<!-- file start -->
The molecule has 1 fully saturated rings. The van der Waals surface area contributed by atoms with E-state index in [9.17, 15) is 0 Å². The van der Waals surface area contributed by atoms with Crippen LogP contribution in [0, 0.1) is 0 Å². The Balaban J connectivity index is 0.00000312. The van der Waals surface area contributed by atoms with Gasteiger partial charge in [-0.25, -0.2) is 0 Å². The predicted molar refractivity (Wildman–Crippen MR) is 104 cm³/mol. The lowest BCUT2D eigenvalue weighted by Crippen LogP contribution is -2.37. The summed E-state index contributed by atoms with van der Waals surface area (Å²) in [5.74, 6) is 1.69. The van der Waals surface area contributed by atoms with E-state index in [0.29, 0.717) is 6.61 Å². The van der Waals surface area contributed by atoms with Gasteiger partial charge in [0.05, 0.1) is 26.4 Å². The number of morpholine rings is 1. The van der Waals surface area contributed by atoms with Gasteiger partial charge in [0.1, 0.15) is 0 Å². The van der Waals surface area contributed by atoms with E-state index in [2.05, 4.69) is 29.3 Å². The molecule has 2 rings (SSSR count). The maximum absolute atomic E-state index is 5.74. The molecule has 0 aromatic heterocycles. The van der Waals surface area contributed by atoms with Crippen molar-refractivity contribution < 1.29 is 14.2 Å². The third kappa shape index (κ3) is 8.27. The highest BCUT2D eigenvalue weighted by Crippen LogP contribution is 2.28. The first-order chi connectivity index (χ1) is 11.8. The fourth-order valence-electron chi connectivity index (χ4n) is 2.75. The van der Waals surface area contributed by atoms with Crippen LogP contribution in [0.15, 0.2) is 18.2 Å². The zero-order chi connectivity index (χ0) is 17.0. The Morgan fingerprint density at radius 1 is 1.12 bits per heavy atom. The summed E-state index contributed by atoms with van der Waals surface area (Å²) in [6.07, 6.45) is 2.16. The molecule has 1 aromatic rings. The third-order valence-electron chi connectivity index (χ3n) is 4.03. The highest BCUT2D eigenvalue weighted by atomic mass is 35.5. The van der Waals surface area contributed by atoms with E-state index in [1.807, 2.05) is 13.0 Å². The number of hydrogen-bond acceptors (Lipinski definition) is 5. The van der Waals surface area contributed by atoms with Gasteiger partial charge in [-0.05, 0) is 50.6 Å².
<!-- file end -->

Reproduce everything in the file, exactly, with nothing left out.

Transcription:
The molecule has 1 fully saturated rings. The van der Waals surface area contributed by atoms with E-state index in [9.17, 15) is 0 Å². The van der Waals surface area contributed by atoms with Crippen LogP contribution in [0, 0.1) is 0 Å². The Balaban J connectivity index is 0.00000312. The van der Waals surface area contributed by atoms with Gasteiger partial charge in [-0.25, -0.2) is 0 Å². The predicted molar refractivity (Wildman–Crippen MR) is 104 cm³/mol. The lowest BCUT2D eigenvalue weighted by Crippen LogP contribution is -2.37. The summed E-state index contributed by atoms with van der Waals surface area (Å²) in [5.74, 6) is 1.69. The van der Waals surface area contributed by atoms with E-state index in [0.29, 0.717) is 6.61 Å². The van der Waals surface area contributed by atoms with Gasteiger partial charge in [0.05, 0.1) is 26.4 Å². The number of morpholine rings is 1. The van der Waals surface area contributed by atoms with Gasteiger partial charge in [0.1, 0.15) is 0 Å². The van der Waals surface area contributed by atoms with E-state index in [2.05, 4.69) is 29.3 Å². The molecule has 2 rings (SSSR count). The maximum absolute atomic E-state index is 5.74. The molecule has 0 aromatic heterocycles. The van der Waals surface area contributed by atoms with Crippen molar-refractivity contribution < 1.29 is 14.2 Å². The third kappa shape index (κ3) is 8.27. The highest BCUT2D eigenvalue weighted by Crippen LogP contribution is 2.28. The first-order chi connectivity index (χ1) is 11.8. The fourth-order valence-electron chi connectivity index (χ4n) is 2.75. The van der Waals surface area contributed by atoms with Crippen LogP contribution in [0.15, 0.2) is 18.2 Å². The zero-order chi connectivity index (χ0) is 17.0. The Morgan fingerprint density at radius 1 is 1.12 bits per heavy atom. The summed E-state index contributed by atoms with van der Waals surface area (Å²) in [6.07, 6.45) is 2.16. The molecule has 1 aromatic rings. The third-order valence-electron chi connectivity index (χ3n) is 4.03. The highest BCUT2D eigenvalue weighted by atomic mass is 35.5. The van der Waals surface area contributed by atoms with E-state index in [1.807, 2.05) is 13.0 Å². The number of hydrogen-bond acceptors (Lipinski definition) is 5. The van der Waals surface area contributed by atoms with Gasteiger partial charge in [-0.05, 0) is 50.6 Å².